Istanbul, TURKEY – On February 15, 2,300 Kadıköy municipal workers went on strike against the low wages offered by the borough administration after a long five-month collective bargaining process. As a journalist and member of NWU, I was there on February 17, when hundreds of the striking workers gathered to demonstrate in front of the municipal building.
On February 18, the strike was abruptly called off by the central leadership of the Confederation of Progressive Trade Unions of Turkey (DISK*) General Service Union (Genel-Is) after a secret meeting with the president of Kadıköy municipality, Şerdil Dara Odabaşı. Workers knew nothing about the meeting and reacted by saying, “We don’t recognize the agreement that was signed without us.” (Evrensel Daily)
Cem Karasoy (43), a local union representative, said that the workers were not just demanding a wage hike, but also improved working hours, and worker involvement in decision-making processes. He said street cleaners are always disrespected. “We are garbage collectors for about 360 days in a 365-day year. But when it comes to the bargaining, we become cleaner ‘Brothers and Sisters.’” He said that some workers were fired for not answering when a supervisor spoke to them.
Necla Özülkü (39), a striking office worker, was very excited and empowered by the strike and said that almost all workers are participating. She said that they want a free nursery for working mothers and a day off for March 8, Working Women’s Day. She added the main need was for a satisfactory wage increase to meet the rising cost of living.
Workers also had to struggle with a public smear campaign and strike breakers, thanks to the Turkish Social Democrats and scabs sent by the Istanbul city municipality. On social media, the Kadıköy municipality falsely claimed that they offered a 38% wage hike, to make the striking workers seem greedy and turn public opinion against them.Many people began to question why the workers were rejecting such a generous offer. At the same time, Ekrem İmamoğlu of the social democratic Republican People Party (CHP), sent scabs to help defeat striking workers.
Despite this, many students and workers from other sectors and socialist parties showed solidarity with the workers. After the strike was called off, Sema Barbaros, the Istanbul chair of EMEP (Labor Party of Turkey) said, “We will continue to support workers until they can get what they demanded initially. We will expose the union leadership.”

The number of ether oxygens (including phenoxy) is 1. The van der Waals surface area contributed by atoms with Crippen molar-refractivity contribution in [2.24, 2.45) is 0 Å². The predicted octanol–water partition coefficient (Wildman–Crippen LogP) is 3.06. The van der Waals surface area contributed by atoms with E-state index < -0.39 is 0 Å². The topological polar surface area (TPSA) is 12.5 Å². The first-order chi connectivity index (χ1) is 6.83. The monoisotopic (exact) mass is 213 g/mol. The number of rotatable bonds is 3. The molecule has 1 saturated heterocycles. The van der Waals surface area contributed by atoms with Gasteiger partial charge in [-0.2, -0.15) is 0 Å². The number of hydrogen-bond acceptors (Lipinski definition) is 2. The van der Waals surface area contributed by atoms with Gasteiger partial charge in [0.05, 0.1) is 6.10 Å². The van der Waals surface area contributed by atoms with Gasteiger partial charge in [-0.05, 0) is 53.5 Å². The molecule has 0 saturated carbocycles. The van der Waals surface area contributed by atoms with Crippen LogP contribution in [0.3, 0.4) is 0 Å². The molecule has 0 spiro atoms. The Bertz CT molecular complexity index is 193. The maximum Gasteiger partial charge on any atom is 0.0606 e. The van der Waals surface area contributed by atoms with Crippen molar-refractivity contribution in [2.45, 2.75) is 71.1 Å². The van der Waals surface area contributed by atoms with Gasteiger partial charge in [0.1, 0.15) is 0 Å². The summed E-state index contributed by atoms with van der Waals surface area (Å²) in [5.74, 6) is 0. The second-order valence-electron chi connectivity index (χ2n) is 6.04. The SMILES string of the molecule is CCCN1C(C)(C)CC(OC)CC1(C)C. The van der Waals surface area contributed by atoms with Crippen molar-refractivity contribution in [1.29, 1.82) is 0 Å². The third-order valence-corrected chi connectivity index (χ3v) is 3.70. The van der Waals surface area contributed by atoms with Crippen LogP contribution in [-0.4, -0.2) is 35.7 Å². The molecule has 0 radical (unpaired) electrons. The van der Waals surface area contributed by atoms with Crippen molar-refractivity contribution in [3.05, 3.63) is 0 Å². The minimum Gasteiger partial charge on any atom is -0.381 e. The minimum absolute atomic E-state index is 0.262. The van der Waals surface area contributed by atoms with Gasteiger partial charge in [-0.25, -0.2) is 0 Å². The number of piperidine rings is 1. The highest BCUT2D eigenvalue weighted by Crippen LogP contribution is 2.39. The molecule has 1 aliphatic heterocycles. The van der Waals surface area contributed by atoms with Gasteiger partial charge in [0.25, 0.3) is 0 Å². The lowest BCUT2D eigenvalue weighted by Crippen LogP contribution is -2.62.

Since February 15, workers meet in front of the municipal building to demand a wage that keeps up with inflation. It appeared that municipal workers in Maltepe, Ataşehir, and Kartal might also go on strike. Maltepe workers had called a strike for February 22, but the union’s central leadership stopped them. As in the Kadıköy municipality, the Maltepe president spread misinformation about what the workers were offered while the Istanbul city municipality sent the scabs to cross the picket lines. In Kartal, the union leadership signed a deal before the workers could go on strike.
What is unique is that all of these municipalities are controlled by the Opposition Alliance’s** leading party the CHP. While it is recognized as the main opposition party to the Erdogan government, it shares much of AKP’s anti-worker neoliberal policies. These strikes show that the CHP is not a genuine opposition party when it comes to the workers’ rights. The leadership of the DISK General Service Union is mostly affiliated with the CHP, like their US labor counterparts with the Democratic Party. The strike wave of municipal workers in Istanbul, and the responses of CHP and DISK will shed light in what Turkey might look like for workers in places that are no longer under AKP rule.
*DISK: Devrimci İşçi Sendikaları Konfederasyonu. The literal translation from Turkish is “Confederation of Revolutionary Workers’ Unions.” Yet, they prefer to use
**The Opposition Alliance is mentioned here called in Turkish: “Millet İttifakı” translates “The Nation’s Alliance.”